As in other parts of Southeast Asia, Penang residents prefer their desserts extra sweet. Aside from the big assortment of tarts and pastries, here are some other popular favorites:
- Ice Kacang: Pronounced "ka-chong" and sometimes referred to simply as "ABC", ice kacang is a popular local dessert on hot days. Thick, sweetened red beans are topped with shaved ice, condensed milk, and sugary syrups. Ice kacang is often finished with ice cream, fruit, and jelly candy.
- Cendol: Pronounced "chin-dol", this dessert is also sticky-sweet. Green rice noodles are served chilled with thick coconut milk and palm sugar.
- Rojak: Penang is particularly proud of their version of rojak: a fruit salad coated in thick, dark, palm sugar paste and topped with crushed peanuts and sesame seeds.
Chinese-Malay Food in Penang
The enormous population of Peranakan and Hokkien Chinese in Malaysia has contributed a strong influence to the food in Penang.
No matter where you go in Penang, you are sure to find Chinese noodles of all varieties at hawker carts. The multitude of choices and Chinese names can be confusing. Don't be intimidated!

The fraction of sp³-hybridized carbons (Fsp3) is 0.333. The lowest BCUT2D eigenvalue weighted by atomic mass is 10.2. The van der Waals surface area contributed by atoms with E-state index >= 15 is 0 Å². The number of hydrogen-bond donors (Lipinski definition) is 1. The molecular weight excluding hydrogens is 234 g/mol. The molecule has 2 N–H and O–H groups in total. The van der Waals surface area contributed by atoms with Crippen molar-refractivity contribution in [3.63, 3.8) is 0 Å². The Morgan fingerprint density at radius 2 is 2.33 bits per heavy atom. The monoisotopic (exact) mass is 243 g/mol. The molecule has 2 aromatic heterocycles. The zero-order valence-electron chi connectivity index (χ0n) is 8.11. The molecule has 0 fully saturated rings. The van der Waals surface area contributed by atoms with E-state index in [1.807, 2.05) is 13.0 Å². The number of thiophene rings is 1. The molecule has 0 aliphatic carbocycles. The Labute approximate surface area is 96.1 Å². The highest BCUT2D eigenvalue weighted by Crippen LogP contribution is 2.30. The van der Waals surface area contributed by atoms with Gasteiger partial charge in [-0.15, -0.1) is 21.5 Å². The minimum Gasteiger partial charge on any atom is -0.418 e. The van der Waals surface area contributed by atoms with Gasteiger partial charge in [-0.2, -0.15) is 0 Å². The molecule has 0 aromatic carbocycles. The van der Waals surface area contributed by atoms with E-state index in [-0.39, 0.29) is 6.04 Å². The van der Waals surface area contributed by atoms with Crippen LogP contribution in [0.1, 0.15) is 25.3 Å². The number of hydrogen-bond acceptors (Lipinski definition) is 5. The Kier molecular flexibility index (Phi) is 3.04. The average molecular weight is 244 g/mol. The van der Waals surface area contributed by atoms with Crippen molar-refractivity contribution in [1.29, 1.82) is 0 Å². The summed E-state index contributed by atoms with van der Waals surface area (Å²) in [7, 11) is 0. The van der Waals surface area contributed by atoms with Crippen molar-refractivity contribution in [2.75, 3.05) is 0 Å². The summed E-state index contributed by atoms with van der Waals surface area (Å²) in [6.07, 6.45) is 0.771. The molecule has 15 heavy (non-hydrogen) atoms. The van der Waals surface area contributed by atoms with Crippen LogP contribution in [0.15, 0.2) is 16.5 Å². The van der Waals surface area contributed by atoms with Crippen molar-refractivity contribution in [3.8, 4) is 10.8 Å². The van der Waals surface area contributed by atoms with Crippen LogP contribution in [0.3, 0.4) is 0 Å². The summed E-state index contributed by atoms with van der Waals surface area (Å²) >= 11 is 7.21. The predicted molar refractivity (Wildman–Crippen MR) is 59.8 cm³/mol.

- Read this guide to Malaysian noodle dishes.
Note: Vegetarians should be aware that a majority of noodle dishes are made with pork products. Even if you ask for "no pork", chances are that the noodle soup broth was made with pork fat and bones. Lard is used to smoothen noodles and to make dumplings hold together better. The only way to safely avoid pork is to eat at carts and restaurants labeled as "Halal".
Seafood in Penang
Penang has an endless supply of saltwater and freshwater seafood for prices that friends at home will never believe. Oysters, shellfish, and mussels are commonly eaten on skewers as lok-lok or added to noodle dishes. Prawns, crabs, and lobster are found for a fraction of the usual Western price.
Those mysterious, white meatballs found across Southeast Asia at street carts and in noodle bowls are fish. A white-fleshed fish such as pollock or hake is pounded into a paste and then rolled by hand into small balls, providing a rubbery texture. The taste is very mild and fishballs are usually present to lend texture to a soup. Yellow fishballs are made using a lower-quality meat than their white counterparts.
Many Penang foods are complimented - either as part of the dish or upon request - with a spicy chili paste known as sambal. Sambal comes in many varieties: Sambal ikan and sambal belacan both have a strong fish taste while sambal jeruk is based on lime, vinegar, and sugar. The default in Penang is usually sambal belacan, so smell the paste before you add it!
Where to Eat in Georgetown
While noodle carts practically line the streets, large open-air food courts with dozens of carts are the best bet to try several Penang foods in one place.
Read more about where to eat the best food in Georgetown.
Ramadan Food in Penang
The Muslim fasting month brings a whole new assortment of dishes and snacks!
- Read about Ramadan foods in Malaysia.